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To sell or not to sell: cigarette sales in alcohol-licenced premises
  1. Suzan Burton1,
  2. Mark Ludbrooke2,
  3. Kelly Williams2,
  4. Scott C Walsberger2,
  5. Sam Egger2
  1. 1School of Business, Western Sydney University, Sydney, NSW, Australia
  2. 2Cancer Council New South Wales, Kings Cross, New South Wales, Australia
  1. Correspondence to Professor Suzan Burton, School of Business, Western Sydney University, Sydney, NSW 2751, Australia; s.burton{at}westernsydney.edu.au

Abstract

Objective To obtain insight into tobacco retailing by alcohol-licenced premises, in order to understand the financial importance of tobacco sales for such retailers.

Method Data were collected by a telephone survey of 1042 clubs, hotels and packaged liquor outlets in New South Wales, Australia. The response rate was 86.1%. Qualitative and quantitative data were obtained. Logistic and linear regression were used to determine factors associated with the probability of selling and stopping selling and the importance of cigarette sales.

Results More than a third (36.4%) of premises contacted did not sell cigarettes. 147 (an estimated 18.1% of those who had ever sold) had stopped selling. There were significant differences in the probability of selling, in the reported importance of cigarette sales and in the probability of stopping selling, between different outlet types and other outlet characteristics (number of gaming machines, proximity of nearest alternative tobacco retailer and remoteness). Outlets where alcohol can be consumed were more likely to rate cigarette sales as ‘not important’ than ‘important’.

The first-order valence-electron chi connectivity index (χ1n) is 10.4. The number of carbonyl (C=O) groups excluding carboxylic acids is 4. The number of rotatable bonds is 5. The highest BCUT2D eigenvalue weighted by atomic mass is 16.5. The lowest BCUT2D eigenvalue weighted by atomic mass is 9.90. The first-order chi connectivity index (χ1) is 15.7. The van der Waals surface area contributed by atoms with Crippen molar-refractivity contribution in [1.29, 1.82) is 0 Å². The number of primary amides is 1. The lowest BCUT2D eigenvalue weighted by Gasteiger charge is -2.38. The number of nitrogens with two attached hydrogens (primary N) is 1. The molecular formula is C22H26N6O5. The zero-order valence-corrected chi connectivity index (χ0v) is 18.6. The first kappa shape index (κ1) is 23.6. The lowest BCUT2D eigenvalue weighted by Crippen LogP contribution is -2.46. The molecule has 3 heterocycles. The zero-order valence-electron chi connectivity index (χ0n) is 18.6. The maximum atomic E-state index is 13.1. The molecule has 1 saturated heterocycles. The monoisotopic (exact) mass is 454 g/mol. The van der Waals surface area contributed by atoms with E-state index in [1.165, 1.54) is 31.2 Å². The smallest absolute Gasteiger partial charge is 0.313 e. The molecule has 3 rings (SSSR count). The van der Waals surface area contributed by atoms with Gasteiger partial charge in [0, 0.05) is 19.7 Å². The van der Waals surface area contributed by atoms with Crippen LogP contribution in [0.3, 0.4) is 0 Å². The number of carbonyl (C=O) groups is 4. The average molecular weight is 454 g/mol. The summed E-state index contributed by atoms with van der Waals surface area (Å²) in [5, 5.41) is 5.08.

Conclusions Despite claims by tobacco companies that tobacco sales are important for many Australian retailers, tobacco sales appear to be of limited importance for alcohol-licenced premises. This means that opposition to stopping tobacco sales where alcohol is consumed and/or sold may be less than expected.

  • tobacco industry
  • public policy
  • advertising and promotion
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Footnotes

  • Contributors SB, ML, KW and SCW contributed to the study design and data collection strategy. SE led the data analysis. All authors contributed to manuscript writing and approved the final version of the paper.

  • Funding This research was funded by Cancer Council NSW.

  • Competing interests None declared.

  • Ethics approval Ethics approval was obtained from the Western Sydney University Ethics Committee.

  • Provenance and peer review Not commissioned; externally peer reviewed.

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